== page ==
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Saturday, 26 August 2017

grep Linux Command

grep

grep [options] pattern [files]
Search one or more files for lines that match a regular expression pattern. Regular expressions are described in Chapter 7. Exit status is 0 if any lines match, 1 if none match, and 2 for errors. See also egrep and fgrep.

Options

-a, --text
Don't suppress output lines with binary data; treat as text.

-b, --byte-offset
Print the byte offset within the input file before each line of output.

-c, --count
Print only a count of matched lines. With -v or --revert-match option, count nonmatching lines.

-d action, --directories=action
Define an action for processing directories. Possible actions are:

read
Read directories like ordinary files (default).

skip
Skip directories.

recurse
Recursively read all files under each directory. Same as -r.

-e pattern, --regexp=pattern
Search for pattern. Same as specifying a pattern as an argument, but useful in protecting patterns beginning with -.

-f file, --file=file
Take a list of patterns from file, one per line.

-h, --no-filename
Print matched lines but not filenames (inverse of -l).

-i, --ignore-case
Ignore uppercase and lowercase distinctions.

-l, --files-with-matches
List the names of files with matches but not individual matched lines; scanning per file stops on the first match.

--mmap
Try to use memory mapping (mmap) to read input in order to save time.

-n, --line-number
Print lines and their line numbers.

-q, --quiet, --silent
Suppress normal output in favor of quiet mode; scanning stops on the first match.

-r, --recursive
Recursively read all files under each directory. Same as -d recurse.

-s, --no-messages
Suppress error messages about nonexistent or unreadable files.

-v, --invert-match
Print all lines that don't match pattern.

-w, --word-regexp
Match on whole words only. Words are divided by characters that are not letters, digits, or underscores.

-x, --line-regexp
Print lines only if pattern matches the entire line.

-A num, --after-context=num
Print num lines of text that occur after the matching line.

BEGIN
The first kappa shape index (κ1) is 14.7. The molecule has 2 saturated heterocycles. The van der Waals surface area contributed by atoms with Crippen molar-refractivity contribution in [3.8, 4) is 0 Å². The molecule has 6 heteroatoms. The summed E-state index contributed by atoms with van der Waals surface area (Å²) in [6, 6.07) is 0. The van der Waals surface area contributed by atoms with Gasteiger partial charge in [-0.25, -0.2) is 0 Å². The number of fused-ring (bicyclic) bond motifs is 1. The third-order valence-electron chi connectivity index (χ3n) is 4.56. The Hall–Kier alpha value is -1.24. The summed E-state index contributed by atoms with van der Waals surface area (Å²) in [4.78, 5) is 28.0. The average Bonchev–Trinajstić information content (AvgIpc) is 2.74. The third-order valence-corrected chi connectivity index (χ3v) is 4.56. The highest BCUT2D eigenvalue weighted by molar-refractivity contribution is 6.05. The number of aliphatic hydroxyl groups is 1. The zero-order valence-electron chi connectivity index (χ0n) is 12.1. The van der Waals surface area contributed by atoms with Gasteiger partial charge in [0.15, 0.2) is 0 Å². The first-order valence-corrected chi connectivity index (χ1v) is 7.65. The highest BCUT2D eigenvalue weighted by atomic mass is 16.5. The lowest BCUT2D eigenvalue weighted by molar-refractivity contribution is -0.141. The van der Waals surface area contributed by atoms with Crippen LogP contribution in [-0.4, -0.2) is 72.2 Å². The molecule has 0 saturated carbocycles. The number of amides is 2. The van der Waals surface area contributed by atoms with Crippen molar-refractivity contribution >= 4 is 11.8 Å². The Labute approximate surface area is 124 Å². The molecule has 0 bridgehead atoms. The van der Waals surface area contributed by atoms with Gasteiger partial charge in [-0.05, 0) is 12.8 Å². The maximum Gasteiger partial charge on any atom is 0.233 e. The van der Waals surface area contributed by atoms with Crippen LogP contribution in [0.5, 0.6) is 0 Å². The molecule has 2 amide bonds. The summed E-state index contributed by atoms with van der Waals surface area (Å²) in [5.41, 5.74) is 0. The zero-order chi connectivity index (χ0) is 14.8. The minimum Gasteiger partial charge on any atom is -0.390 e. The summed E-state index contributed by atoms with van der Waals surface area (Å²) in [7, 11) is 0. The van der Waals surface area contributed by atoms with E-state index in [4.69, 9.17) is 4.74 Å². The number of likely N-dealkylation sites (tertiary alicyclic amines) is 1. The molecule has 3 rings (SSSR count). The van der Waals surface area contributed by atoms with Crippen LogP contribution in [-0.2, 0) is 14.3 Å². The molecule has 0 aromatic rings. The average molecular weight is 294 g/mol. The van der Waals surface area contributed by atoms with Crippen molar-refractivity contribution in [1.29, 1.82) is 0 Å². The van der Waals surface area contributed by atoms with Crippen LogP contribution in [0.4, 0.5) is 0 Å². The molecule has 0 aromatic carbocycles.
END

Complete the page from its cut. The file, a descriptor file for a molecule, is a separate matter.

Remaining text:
-B num, --before-context=num
Print num lines of text that occur before the matching line.

-C[num] , --context[=num] , -num
Print num lines of leading and trailing context. Default context is 2 lines.

-E, -extended-regexp
Act like egrep, recognizing extended regular expressions such as (UN|POS)IX to find UNIX and POSIX.

-F, --fixed-strings
Act like fgrep, recognizing only fixed strings instead of regular expressions. Useful when searching for characters that grep normally recognizes as metacharacters.

-G, --basic-regexp
Expect the regular expressions traditionally recognized by grep (the default).

-H, --with-filename
Display, before each line found, the name of the file containing the line. This is done by default if multiple files are submitted to a single grep command.

-V, --version
Print the version number and then exit.

-Z, --null
When displaying filenames, follow each with a zero byte instead of a colon.

Examples

List the number of users who use tcsh:

grep -c /bin/tcsh /etc/passwd

List header files that have at least one #include directive:

grep -l '^#include' /usr/include/*

List files that don't contain pattern:

grep -c pattern files | grep :0
Annamalai Thangaraj

Annamalai is working as Technical Lead in Leading Telecom company with 5+ years experience in Identity and Access Management , Telecom and Networks, BigData, Java, Spring, Struts, Hibernate, AngularJS, and Enterprise Web Application Development.

Website: Java Tutorials Corner

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Item Reviewed: grep Linux Command Rating: 5 Reviewed By: Annamalai Thangaraj